In the first place of preference of the Austrian summer tourist destinations is found Greece for 2009, according to a study conducted on behalf of Corp Touristique (Association of National Tourism Organizations in Austria), the Research Institute Karmasin.
The survey was conducted by sampling. Involved 1,000 people aged 18 years and over. The 54% of respondents have the intention to holiday in 2010, of which 79% (8 out of 10) abroad.
Of those who said they would go on holiday abroad, a 46% has already made a reservation, while 54% is in the process of destination selection. The weather security as well as the cultural dimension of the destination, are the main factors influencing the choice. 6 out of 10 wish holidays of leisure- beach (61%), 34% cultural and 26% visited cities.
Deserves special mention, the fact of increasing trend for personalized holiday (57%) over the holidays (40%) while 4% prefers both ways of holiday. The main holiday of at least one week, outweigh the short-term vacation.
For 2010, the most popular destinations for Austrians are Greece and Italy with 22%. Follow the neighboring Croatia (15%), Germany (11%) and Spain (11%), while Turkey and Egypt occupied the 6th and 7th place respectively.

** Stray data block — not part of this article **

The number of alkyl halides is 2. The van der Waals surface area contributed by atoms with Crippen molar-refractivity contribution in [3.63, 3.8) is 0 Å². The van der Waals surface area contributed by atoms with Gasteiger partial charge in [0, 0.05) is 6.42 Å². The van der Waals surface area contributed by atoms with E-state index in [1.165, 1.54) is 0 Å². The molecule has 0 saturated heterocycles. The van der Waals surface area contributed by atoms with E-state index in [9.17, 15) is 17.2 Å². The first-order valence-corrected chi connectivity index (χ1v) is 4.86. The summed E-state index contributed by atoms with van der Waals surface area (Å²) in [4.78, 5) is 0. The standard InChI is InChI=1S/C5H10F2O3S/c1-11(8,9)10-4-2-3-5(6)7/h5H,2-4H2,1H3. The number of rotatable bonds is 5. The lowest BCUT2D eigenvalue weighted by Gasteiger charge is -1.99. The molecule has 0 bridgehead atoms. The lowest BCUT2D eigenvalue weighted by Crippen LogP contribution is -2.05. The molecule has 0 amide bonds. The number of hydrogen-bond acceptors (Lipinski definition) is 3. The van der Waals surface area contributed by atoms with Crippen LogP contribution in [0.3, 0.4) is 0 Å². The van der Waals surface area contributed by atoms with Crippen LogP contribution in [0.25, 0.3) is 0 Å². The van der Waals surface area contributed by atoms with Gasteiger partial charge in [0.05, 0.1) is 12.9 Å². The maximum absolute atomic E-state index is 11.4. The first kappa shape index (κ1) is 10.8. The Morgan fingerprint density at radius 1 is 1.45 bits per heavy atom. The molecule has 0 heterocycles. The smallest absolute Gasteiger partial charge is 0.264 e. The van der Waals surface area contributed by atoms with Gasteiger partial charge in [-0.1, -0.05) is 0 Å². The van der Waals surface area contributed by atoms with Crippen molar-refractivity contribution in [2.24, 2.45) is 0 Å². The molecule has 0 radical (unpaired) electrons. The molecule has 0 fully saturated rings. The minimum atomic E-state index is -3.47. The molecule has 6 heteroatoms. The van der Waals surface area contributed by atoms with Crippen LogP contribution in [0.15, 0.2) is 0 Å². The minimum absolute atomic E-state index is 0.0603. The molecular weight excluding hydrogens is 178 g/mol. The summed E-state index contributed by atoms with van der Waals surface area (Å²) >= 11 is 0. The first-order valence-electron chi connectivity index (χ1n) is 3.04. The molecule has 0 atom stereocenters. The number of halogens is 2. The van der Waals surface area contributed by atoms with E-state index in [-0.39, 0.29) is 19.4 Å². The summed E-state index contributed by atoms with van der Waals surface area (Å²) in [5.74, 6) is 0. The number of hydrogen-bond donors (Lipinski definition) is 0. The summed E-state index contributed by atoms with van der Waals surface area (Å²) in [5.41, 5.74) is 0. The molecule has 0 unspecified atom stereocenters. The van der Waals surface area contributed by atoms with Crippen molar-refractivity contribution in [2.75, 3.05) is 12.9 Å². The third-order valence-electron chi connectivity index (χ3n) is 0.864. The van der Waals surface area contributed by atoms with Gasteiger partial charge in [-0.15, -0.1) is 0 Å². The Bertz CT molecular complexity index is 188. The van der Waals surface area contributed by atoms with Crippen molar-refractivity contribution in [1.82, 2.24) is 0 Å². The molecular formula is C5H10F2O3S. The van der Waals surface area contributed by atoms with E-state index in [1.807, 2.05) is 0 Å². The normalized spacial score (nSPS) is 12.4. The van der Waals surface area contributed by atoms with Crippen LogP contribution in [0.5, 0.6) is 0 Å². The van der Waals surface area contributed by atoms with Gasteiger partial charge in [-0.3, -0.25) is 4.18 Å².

The fact is that Greece climbs in the preferences of the Austrian from the 4th place to the first, which traditionally belongs to the neighboring Italy. Must be stressed however that the first position as most popular destination is just a sample of the prevailing trend. The question raised was the wording "What countries are you planning to visit in 2010?".
The price / service offerings, cleanliness and hygiene, are the factors to be taken largely into account for the reservations. 37% will spend up to 1.000 euro, 35% up to 2.000 euro and 11% up to 3.000 euro (per person). The timing of the holiday is summer months.
Regarding the advertising factors affecting the decision of destination choice, travel articles from visits by journalists, considered the number one factor, whilst territory wins the Internet advertising than classical advertisement in the press.